Under The Radar 09.17.12

Posted on Monday, September 17, 2012 by Michael Chen

A weekly compilation of under-reported events in Asia.

  • U.S. Secretary of Defense Leon Panetta embarks on a trip to Japan and China aimed at urging both parties to avoid escalation over the Senkaku/Diaoyu Islands dispute. While in Tokyo, Panetta also confirmed that Japan will host a second land-based x-band radar to defend against ballistic missiles. In China, Panetta is expected to meet with Vice President Xi Jinping, just days after Xi resurfaced in public after a two-week disappearance.
  • Roughly 1,000 fishing boats have reportedly set sail from China and are due to arrive in the waters surrounding the disputed Senkaku/Diaoyu Islands before the end of September 17. The fleet could be accompanied by the six Chinese patrol ships that have been stationed near the islands since last week. On Friday, September 14th, those six ships entered the disputed waters that prompted a standoff with the Japanese Coast Guard.
  • Anti-Japan rallies in China have expanded to 85 cities, as angry protestors turn their anger to Japanese stores, restaurants, and even people driving Japanese cars. Even with officials clamping down, violent protests are expected to continue through Tuesday, September 18th, the 81st anniversary of Japan’s invasion of Manchuria.
  • Moon Jae-in, a close ally and former aide to South Korea’s late president Roh Moo-hyun, handily secured the main opposition party, the Democratic United Party’s nomination for president. In his acceptance speech, Moon raised “fairness and justice” as his theme, vowing to continue Roh’s work by ending corruption, expanding welfare, punishing “politically motivated prosecutors,” and seeking peace with North Korea. Moon’s challenge, pundits say, is to consolidate opposition forces to rally behind him. Sources close to entrepreneur-turned-professor Ahn Cheol-soo have said that the popular political outsider will make a formal decision soon on whether to throw his hat in the ring.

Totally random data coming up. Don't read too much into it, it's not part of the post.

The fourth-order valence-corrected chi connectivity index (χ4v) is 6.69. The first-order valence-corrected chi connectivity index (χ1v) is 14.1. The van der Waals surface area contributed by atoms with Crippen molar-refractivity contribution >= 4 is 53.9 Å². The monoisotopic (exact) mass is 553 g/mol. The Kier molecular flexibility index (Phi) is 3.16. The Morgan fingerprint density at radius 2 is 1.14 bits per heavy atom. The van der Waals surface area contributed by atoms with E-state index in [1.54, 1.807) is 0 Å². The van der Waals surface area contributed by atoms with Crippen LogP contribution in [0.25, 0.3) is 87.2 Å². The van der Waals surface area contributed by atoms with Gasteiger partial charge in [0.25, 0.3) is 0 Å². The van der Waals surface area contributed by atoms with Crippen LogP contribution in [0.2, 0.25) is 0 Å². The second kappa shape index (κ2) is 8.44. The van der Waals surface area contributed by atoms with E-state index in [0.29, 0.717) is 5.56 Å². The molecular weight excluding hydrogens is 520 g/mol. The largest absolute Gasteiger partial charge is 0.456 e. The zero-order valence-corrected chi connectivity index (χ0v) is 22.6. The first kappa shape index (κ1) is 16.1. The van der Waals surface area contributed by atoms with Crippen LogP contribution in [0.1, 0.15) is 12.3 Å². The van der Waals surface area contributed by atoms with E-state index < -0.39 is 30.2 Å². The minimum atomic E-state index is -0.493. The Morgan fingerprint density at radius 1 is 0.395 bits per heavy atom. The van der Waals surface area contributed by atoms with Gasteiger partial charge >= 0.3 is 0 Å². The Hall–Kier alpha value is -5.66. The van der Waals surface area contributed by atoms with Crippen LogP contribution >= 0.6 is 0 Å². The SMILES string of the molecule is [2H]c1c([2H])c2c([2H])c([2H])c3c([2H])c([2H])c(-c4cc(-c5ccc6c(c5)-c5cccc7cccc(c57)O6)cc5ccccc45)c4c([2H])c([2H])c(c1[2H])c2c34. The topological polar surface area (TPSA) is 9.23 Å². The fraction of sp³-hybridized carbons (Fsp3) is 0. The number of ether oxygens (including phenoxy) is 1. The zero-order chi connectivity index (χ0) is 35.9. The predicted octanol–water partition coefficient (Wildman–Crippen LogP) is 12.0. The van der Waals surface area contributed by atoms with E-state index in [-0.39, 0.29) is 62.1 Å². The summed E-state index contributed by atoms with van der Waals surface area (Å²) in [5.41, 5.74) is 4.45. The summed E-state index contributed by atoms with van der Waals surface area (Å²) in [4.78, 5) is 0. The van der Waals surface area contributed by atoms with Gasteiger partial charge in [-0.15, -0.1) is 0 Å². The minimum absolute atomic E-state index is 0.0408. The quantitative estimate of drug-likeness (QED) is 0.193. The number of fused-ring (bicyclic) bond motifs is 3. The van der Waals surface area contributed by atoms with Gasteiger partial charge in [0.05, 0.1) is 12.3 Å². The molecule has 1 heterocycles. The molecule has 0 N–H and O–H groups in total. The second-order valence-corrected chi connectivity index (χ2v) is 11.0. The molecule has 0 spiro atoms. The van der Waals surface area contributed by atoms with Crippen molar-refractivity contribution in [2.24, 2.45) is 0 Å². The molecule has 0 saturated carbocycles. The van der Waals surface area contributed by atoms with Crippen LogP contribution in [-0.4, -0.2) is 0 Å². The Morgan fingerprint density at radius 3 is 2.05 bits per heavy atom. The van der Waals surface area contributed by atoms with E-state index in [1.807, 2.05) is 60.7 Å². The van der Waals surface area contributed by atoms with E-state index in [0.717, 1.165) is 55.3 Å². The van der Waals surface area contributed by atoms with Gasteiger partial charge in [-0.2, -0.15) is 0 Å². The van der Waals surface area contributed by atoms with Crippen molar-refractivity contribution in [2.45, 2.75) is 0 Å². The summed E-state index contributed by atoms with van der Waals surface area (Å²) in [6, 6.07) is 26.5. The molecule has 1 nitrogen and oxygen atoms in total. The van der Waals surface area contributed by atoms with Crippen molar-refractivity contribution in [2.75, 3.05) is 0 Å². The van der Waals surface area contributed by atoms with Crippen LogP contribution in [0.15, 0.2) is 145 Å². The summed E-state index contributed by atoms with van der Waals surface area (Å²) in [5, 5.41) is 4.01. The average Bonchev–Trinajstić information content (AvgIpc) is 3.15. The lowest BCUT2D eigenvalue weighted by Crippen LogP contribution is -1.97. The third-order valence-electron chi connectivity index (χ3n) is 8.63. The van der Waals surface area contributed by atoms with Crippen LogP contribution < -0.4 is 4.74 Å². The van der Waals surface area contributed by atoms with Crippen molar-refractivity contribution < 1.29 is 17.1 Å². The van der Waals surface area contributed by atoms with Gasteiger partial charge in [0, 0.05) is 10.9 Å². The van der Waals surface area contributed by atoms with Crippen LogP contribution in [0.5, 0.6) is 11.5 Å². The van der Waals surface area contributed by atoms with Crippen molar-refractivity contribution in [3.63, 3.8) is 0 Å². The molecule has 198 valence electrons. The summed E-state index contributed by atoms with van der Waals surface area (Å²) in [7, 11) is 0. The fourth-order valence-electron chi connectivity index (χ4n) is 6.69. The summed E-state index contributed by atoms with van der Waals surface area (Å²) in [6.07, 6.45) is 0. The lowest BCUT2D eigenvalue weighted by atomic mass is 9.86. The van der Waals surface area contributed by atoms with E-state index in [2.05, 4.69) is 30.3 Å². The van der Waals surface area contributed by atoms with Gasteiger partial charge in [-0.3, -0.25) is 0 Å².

• Members of the U.S. House of Representatives Committee on Intelligence on September 13th accused Chinese telecoms Huawei and ZTE of spying for Beijing through computer equipment. Rep. Michael Rogers, chairman of the Committee on Intelligence, said the two companies could be compelled to assist China’s government if asked for data that passes through the company’s network routers. Rogers also raised the finding of a “backdoor” built into a ZTE product that could allow the Chinese government to secretly monitor information. A top ZTE official, who testified at the hearing, dismissed the problem as a technical “bug.”
  • The U.S. is planning to ease a blanket ban on imports on products from Myanmar (Burma), and the Burmese government announced on September 17th that it would grant amnesties to 514 prisoners, ahead of overlapping visits by President Thein Sein and opposition leader Aung San Suu Kyi to the U.S.
  • Two days after expressing its intent of accepting aid from South Korea, Pyongyang announced that it would reject Seoul’s offer, calling the “meager” offer “deeply insulting.” Seoul’s offer to provide aid came after a typhoon this summer reportedly destroyed tens of thousands of hectares of crops in the impoverished North. Seoul called the North’s decision regrettable.
  • Taiwan and the U.S. will restart talks over the Trade and Investment Framework Agreement (TIFA) after Taipei eased restrictions on the import of American beef. Trade talks had been frozen since 2007 after a ban on U.S. beef was put in place. A trade deal with the U.S. could counterbalance Taiwan’s increasing reliance on China.
  • Support for Australia’s ruling Labor Party have risen to an 18-month high, polls show. Labor’s support ratings have been trailing the opposition party since 2010. The new boost may help Prime Minister Julia Gillard fend off challengers from within her party and from the opposition before elections that must be held by November 2013.
  • A scandal involving alleged improper allocation of India's coal reserves has stalled progress in its legislature, due to protests led by opposition Bharatiya Janata Party. The “Coalgate” scandal and poor economic growth have caused support for the ruling Congress Party to plummet.

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